We'll see how long it will be before the "blame Britney" crowd becomes a mob.
UPDATE, 12:17 AM: So I stayed up late -- so sue me. The Dems have retaken the house, and have a slim chance at the Senate since Jim Webb looks like he's barely going to beat George Allen. More impressive, but as Jeff Greenfield observed, this would be the first time in quite a while that the House flipped but the Senate did not.
Over at The Corner, Ramesh Ponnuru suggests the GOP will actually have to suck up to libertarians now:
If Sodrel loses in Indiana, as looks likely, it may be because a libertarian candidate took votes from him.... So far, losing because of libertarians hasn't caused Republicans to move toward the libertarians ideologically. But maybe things will change this time.Good night.
UPDATE, 7:10 AM: Well, it seems like there are shades of 1994 in the election. If Jim Leach went down in Iowa, and the Democrats win the Senate and they win a majority of governorships, then it's fair to describe this as a tidal wave.
The ultimate election day surprise
Well, if the Dems do worse than expected in today's midterms, I think we know who to blame:
TMZ obtained the legal papers, filed today in Los Angeles County Superior Court, citing "irreconcilable differences." In her petition, Spears asks for both legal and physical custody of the couple's two children, one-year old Sean Preston and two-month old Jayden James, with Federline getting reasonable visitation rights.This is perfect timing for the GOP. She's demonstrated her love of George W. Bush in the past. Now consider the following chain of events:
1) Her divorce will fire up Andrew Sullivan to point out -- again -- how Britney has defiled the institution of marriage more than any gay man ever could.It's genius. Pure genius.
In case you were wondering about the exit polls....
Howard Kurtz reports in the Washington Post that exit poll data will be more closely held this year than in the past:
The biggest behind-the-scenes change in network coverage involves what has been dubbed the Quarantine Room. Determined to avoid a rerun of recent years, when its exit polls leaked out by early afternoon to the Drudge Report, Slate and other Web sites, a media consortium is allowing two people from each of the networks and the Associated Press entree to a windowless room in New York. All cellphones, laptops and BlackBerrys will be confiscated. The designated staffers will pore over the exit polls but will not be allowed to communicate with their offices until 5 p.m.The Los Angeles Times' Matea Gold reported on Saturday that the media reps in the Quarantine Room will "even monitored when they use the bathroom."
Hat tip: Open University's David Greenberg.
UPDATE: Jim Lindgren is right: "Expect heavy hinting by the networks after 5pm ET today."
I live in a one-party state
So I went to vote this morning -- and discovered that a whopping three out of the 13 races had both a Democrat and a Republican running for office (and one of those was for Ted Kenney's seat, so it doesn't really count). A few of the minor state offices had a Green/Rainbow candidate as well as a Democrat running. Barney Frank was running unopposed.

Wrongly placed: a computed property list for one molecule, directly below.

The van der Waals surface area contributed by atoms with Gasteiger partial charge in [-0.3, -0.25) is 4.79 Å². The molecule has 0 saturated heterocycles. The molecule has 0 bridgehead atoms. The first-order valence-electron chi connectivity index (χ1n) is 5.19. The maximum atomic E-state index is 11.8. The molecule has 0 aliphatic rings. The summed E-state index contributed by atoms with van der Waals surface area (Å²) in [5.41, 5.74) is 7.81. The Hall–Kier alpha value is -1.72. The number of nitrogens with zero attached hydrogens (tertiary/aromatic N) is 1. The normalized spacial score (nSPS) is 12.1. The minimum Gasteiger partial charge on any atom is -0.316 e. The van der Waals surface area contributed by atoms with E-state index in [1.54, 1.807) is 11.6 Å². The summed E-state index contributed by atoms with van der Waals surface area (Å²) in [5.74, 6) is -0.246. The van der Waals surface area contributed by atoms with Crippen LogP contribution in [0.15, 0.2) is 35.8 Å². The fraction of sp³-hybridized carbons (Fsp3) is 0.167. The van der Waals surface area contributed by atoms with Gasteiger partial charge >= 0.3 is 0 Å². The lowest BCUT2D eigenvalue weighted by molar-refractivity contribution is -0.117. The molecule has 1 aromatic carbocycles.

How lopsided is this ballot? I remember there being more Republicans running in Cook County, for Pete's sake.
This leads me to wonder -- what's the most lopsided ballot in America this election day? Tell me, dear readers, how lopsided is your ballot?
Monday, November 6, 2006
My one endorsement for 2006
Unlike two years ago, the hardworking staff here at danieldrezner.com will not be offering any grandiose endorsements for anyone holding political office.
However, it is worth noting that the staff has finally found an issue where the blog wife and I will be voting one the same side: Question 1 on the Massachusetts ballot:
This proposed law would allow local licensing authorities to issue licenses for food stores to sell wine. The proposed law defines a “food store” as a retail vendor, such as a grocery store, supermarket, shop, club, outlet, or warehouse-type seller, that sells food to consumers to be eaten elsewhere (which must include meat, poultry, dairy products, eggs, fresh fruit and produce, and other specified items), and that may sell other items usually found in grocery stores. Holders of licenses to sell wine at food stores could sell wine either on its own or together with any other items they sell.This is an easy call for the missus and me -- hell yes, I'd like to see grocery stores sell wine.
The Boston Globe's endorsement provides sufficient explanation:
In 34 other states, shoppers at grocery stores can buy wine with their steaks. This has not caused an epidemic of drunken driving or teenage alcohol abuse. But the availability of wine with groceries does make life a little more convenient for the many adults who like to sip wine with their dinner.Ah, I love it when the Globe asks for more market competition. You can find more information on this ballot question by clicking here.
But let me urge all blog readers in the state of Massachusetts -- help the hardworking staff here at danieldrezner.com
Why is the GOP gaining strength?
Over the past 72 hours, every poll announcement I've seen has the Republicans gaining momentum. Mickey Kaus and Charles Franklin argues that this trend actually started 10 days ago -- so no one blame Kerry.